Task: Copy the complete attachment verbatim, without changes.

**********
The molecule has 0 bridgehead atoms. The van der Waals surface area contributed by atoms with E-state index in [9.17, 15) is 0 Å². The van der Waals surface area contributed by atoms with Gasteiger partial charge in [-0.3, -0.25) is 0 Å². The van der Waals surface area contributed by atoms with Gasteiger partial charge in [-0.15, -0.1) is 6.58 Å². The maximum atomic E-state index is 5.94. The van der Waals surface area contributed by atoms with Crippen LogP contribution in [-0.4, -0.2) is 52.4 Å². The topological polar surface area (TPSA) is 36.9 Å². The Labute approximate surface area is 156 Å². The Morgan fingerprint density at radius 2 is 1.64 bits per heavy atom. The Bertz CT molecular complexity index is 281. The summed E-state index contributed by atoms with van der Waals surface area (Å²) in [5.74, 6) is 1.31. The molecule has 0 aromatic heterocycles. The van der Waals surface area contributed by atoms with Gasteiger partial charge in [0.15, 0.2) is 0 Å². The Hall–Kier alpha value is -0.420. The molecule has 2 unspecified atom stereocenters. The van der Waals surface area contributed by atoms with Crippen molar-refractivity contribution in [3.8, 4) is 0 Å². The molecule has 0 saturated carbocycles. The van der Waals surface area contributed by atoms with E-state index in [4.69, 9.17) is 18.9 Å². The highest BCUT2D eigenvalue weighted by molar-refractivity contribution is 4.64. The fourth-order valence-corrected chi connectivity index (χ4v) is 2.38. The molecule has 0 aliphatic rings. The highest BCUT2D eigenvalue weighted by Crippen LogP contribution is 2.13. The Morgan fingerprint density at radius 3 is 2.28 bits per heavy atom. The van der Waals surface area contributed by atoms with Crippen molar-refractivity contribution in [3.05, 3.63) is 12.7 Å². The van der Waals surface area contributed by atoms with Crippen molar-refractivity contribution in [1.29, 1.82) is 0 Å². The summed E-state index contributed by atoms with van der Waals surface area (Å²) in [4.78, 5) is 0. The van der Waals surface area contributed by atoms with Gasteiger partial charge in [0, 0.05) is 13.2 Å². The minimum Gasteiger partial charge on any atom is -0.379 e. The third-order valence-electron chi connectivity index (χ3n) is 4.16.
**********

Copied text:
The molecule has 0 bridgehead atoms. The van der Waals surface area contributed by atoms with E-state index in [9.17, 15) is 0 Å². The van der Waals surface area contributed by atoms with Gasteiger partial charge in [-0.3, -0.25) is 0 Å². The van der Waals surface area contributed by atoms with Gasteiger partial charge in [-0.15, -0.1) is 6.58 Å². The maximum atomic E-state index is 5.94. The van der Waals surface area contributed by atoms with Crippen LogP contribution in [-0.4, -0.2) is 52.4 Å². The topological polar surface area (TPSA) is 36.9 Å². The Labute approximate surface area is 156 Å². The Morgan fingerprint density at radius 2 is 1.64 bits per heavy atom. The Bertz CT molecular complexity index is 281. The summed E-state index contributed by atoms with van der Waals surface area (Å²) in [5.74, 6) is 1.31. The molecule has 0 aromatic heterocycles. The van der Waals surface area contributed by atoms with Gasteiger partial charge in [0.15, 0.2) is 0 Å². The Hall–Kier alpha value is -0.420. The molecule has 2 unspecified atom stereocenters. The van der Waals surface area contributed by atoms with Crippen molar-refractivity contribution in [3.8, 4) is 0 Å². The molecule has 0 saturated carbocycles. The van der Waals surface area contributed by atoms with E-state index in [4.69, 9.17) is 18.9 Å². The highest BCUT2D eigenvalue weighted by molar-refractivity contribution is 4.64. The fourth-order valence-corrected chi connectivity index (χ4v) is 2.38. The molecule has 0 aliphatic rings. The highest BCUT2D eigenvalue weighted by Crippen LogP contribution is 2.13. The Morgan fingerprint density at radius 3 is 2.28 bits per heavy atom. The van der Waals surface area contributed by atoms with Crippen molar-refractivity contribution in [3.05, 3.63) is 12.7 Å². The van der Waals surface area contributed by atoms with Crippen molar-refractivity contribution in [1.29, 1.82) is 0 Å². The summed E-state index contributed by atoms with van der Waals surface area (Å²) in [4.78, 5) is 0. The van der Waals surface area contributed by atoms with Gasteiger partial charge in [0, 0.05) is 13.2 Å². The minimum Gasteiger partial charge on any atom is -0.379 e. The third-order valence-electron chi connectivity index (χ3n) is 4.16.